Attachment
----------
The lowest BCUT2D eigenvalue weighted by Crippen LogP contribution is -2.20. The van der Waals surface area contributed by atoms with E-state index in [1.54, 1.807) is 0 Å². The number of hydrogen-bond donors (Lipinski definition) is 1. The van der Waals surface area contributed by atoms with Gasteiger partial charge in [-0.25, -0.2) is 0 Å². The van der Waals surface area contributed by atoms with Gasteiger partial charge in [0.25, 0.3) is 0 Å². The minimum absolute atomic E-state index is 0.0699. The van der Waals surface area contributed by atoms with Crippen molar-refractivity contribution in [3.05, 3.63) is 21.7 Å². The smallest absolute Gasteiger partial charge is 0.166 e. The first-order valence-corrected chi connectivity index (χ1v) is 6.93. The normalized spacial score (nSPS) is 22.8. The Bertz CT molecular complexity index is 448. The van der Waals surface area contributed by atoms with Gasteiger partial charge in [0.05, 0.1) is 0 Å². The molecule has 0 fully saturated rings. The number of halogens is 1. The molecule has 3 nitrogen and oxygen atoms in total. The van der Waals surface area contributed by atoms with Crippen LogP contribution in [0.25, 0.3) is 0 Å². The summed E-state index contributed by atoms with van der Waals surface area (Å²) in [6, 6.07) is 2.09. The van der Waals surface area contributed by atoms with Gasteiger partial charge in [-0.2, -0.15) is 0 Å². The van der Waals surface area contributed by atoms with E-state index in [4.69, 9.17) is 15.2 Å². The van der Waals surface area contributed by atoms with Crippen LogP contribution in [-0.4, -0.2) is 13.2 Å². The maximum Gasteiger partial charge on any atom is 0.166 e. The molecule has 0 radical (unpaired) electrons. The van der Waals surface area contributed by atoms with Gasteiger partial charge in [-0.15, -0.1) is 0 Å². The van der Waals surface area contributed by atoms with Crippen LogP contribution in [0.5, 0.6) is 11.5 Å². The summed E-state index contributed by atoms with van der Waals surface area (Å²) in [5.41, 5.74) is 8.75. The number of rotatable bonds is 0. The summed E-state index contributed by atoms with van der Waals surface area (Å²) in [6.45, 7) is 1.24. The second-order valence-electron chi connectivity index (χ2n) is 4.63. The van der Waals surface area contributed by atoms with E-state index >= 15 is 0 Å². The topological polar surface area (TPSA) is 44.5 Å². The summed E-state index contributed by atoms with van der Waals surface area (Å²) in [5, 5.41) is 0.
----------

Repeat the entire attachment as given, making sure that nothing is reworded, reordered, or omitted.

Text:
The lowest BCUT2D eigenvalue weighted by Crippen LogP contribution is -2.20. The van der Waals surface area contributed by atoms with E-state index in [1.54, 1.807) is 0 Å². The number of hydrogen-bond donors (Lipinski definition) is 1. The van der Waals surface area contributed by atoms with Gasteiger partial charge in [-0.25, -0.2) is 0 Å². The van der Waals surface area contributed by atoms with Gasteiger partial charge in [0.25, 0.3) is 0 Å². The minimum absolute atomic E-state index is 0.0699. The van der Waals surface area contributed by atoms with Crippen molar-refractivity contribution in [3.05, 3.63) is 21.7 Å². The smallest absolute Gasteiger partial charge is 0.166 e. The first-order valence-corrected chi connectivity index (χ1v) is 6.93. The normalized spacial score (nSPS) is 22.8. The Bertz CT molecular complexity index is 448. The van der Waals surface area contributed by atoms with Gasteiger partial charge in [0.05, 0.1) is 0 Å². The molecule has 0 fully saturated rings. The number of halogens is 1. The molecule has 3 nitrogen and oxygen atoms in total. The van der Waals surface area contributed by atoms with Crippen LogP contribution in [0.25, 0.3) is 0 Å². The summed E-state index contributed by atoms with van der Waals surface area (Å²) in [6, 6.07) is 2.09. The van der Waals surface area contributed by atoms with Gasteiger partial charge in [-0.2, -0.15) is 0 Å². The van der Waals surface area contributed by atoms with E-state index in [4.69, 9.17) is 15.2 Å². The van der Waals surface area contributed by atoms with Crippen LogP contribution in [-0.4, -0.2) is 13.2 Å². The maximum Gasteiger partial charge on any atom is 0.166 e. The molecule has 0 radical (unpaired) electrons. The van der Waals surface area contributed by atoms with Gasteiger partial charge in [-0.15, -0.1) is 0 Å². The van der Waals surface area contributed by atoms with Crippen LogP contribution in [0.5, 0.6) is 11.5 Å². The summed E-state index contributed by atoms with van der Waals surface area (Å²) in [5.41, 5.74) is 8.75. The number of rotatable bonds is 0. The summed E-state index contributed by atoms with van der Waals surface area (Å²) in [6.45, 7) is 1.24. The second-order valence-electron chi connectivity index (χ2n) is 4.63. The van der Waals surface area contributed by atoms with E-state index >= 15 is 0 Å². The topological polar surface area (TPSA) is 44.5 Å². The summed E-state index contributed by atoms with van der Waals surface area (Å²) in [5, 5.41) is 0.